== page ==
1. Chloe’s people bring a report to Paul at Ephesus and
2. Paul sets about writing a letter.
3. Timothy is preparing to take the letter to Corinth when Stephanus, Fortunatus and Achaicus arrive with more news (not good) and a letter. (4.17)
4. Paul immediately writes chapters 5-6, in response to the news and then writes 7-16 in reply to the letter.
5. Timothy takes the completed letter to Corinth.
Paul wrote this letter to this church that he loved so much, but was in danger of being consumed by its problems. The church was facing possible disintegration from the inside out (10.11-13) and Paul knew that a long visit was necessary to sort things out, but since he could not get there right away, he wrote this letter to address some things until he could make it. The church at Corinth was probably of a substantial size. Full of cliques, some snobbish, little or no church discipline, laxity in morals and doctrine abounded because no one would submit to authority and even Paul’s authority was constantly questioned. There was a lack of humility and consideration for others, while the worship times were chaotic and some were celebrating their freedom in Christ without any thought for the other brothers and sisters. They were big on image and very short on truth rooted in love.
Clearly the issue of the unity of the church is not only woven throughout this letter, it is screamed from every hill in about every chapter. This church cannot survive if it is divided. No organization can function for long with unaddressed and or unresolved division. The history of Christianity is pot-marked with the stories of division, rivalry and schism. The solution is not unity at any cost, but unity based upon the revealed doctrines of God. This is exactly what the Spirit of God is seeking to do with the Corinthian church through the apostle Paul and to us through this portion of His inspired Word. This letter is an attempt to do radical surgery to deal with a life-threatening condition without killing the patient.
I titled this message – “What is a church?” Because that is what Paul is trying to remind these people of right here at the beginning of the letter. The appeal that he makes for unity in these first 3 verses is based on reminding them of who they are. Remember who you are! Clearly this church had forgotten that. This was supposed to be the church of God in Corinth, when in reality Corinth was in the church.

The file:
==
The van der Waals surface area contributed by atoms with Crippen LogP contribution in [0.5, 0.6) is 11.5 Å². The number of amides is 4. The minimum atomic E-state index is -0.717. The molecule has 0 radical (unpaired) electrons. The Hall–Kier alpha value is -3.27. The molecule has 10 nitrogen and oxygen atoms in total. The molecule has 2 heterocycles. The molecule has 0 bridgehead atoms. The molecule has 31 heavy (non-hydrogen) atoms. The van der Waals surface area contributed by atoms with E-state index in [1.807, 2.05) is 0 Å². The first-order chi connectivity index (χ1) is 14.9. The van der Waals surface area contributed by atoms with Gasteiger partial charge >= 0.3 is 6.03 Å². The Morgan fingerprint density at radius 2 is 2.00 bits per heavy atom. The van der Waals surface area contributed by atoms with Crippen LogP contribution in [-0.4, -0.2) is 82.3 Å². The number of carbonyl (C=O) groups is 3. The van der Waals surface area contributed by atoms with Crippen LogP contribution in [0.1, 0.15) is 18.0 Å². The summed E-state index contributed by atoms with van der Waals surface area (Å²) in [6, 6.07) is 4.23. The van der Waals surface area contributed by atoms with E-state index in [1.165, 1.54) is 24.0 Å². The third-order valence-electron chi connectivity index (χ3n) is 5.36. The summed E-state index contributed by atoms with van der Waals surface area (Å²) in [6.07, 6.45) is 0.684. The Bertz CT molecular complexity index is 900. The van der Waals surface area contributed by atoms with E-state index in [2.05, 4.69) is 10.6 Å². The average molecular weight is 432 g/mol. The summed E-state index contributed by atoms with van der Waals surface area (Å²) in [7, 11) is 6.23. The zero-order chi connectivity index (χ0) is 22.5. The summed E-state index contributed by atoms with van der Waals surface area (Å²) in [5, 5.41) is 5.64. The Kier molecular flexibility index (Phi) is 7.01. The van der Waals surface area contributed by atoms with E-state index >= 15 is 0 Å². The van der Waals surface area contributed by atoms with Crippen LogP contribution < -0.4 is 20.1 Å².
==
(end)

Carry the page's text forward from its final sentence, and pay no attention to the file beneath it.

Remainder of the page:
1. Remember that you are the Church that belongs to God.
While the word church had been used to describe a gathering of people to deal with political issues in the ancient Greek world, “church” was the word that Christ chose to describe the new group of people who were followers of Christ. The idea of a church was born in the heart of God. The church belongs to Him. The church is full of defects and flaws. We are not yet, what we will be, but thank God we will be what we shall be. Please remember this. The church belongs to God – it is His idea. I love the church, not because I am a pastor, but because I love God. Some of you have the mistaken idea that you can be committed to God without being committed to the church. The call of commitment that I give for you to be part of the church should not be interpreted as coming from the chief promoter of the church’s programs. I do not love the church because I am a pastor. I love the church because I love God. They cannot be separated.
Please also notice this. This church at Corinth was a local church. It was a specific local church that was identified as belonging to God. The call to God is a call to one of His local churches. But, I have been burned. I have been hurt by the church. People have disappointed me. Yes, they have, and yes they will. That is not an excuse it is anobservation. But you have not been hurt deeper than Paul who understands that with all of her warts and blemishes, she still belongs to God, the church is THE means that God has raised up to reach this world and grow His children. Rightfully understood and functioning, the church is the most incredible, delightful and meaningful organization you could ever be part of. You see the church gets into your heart and will not let you go.
2. Remember that you are a Christian - Sanctified in Christ Jesus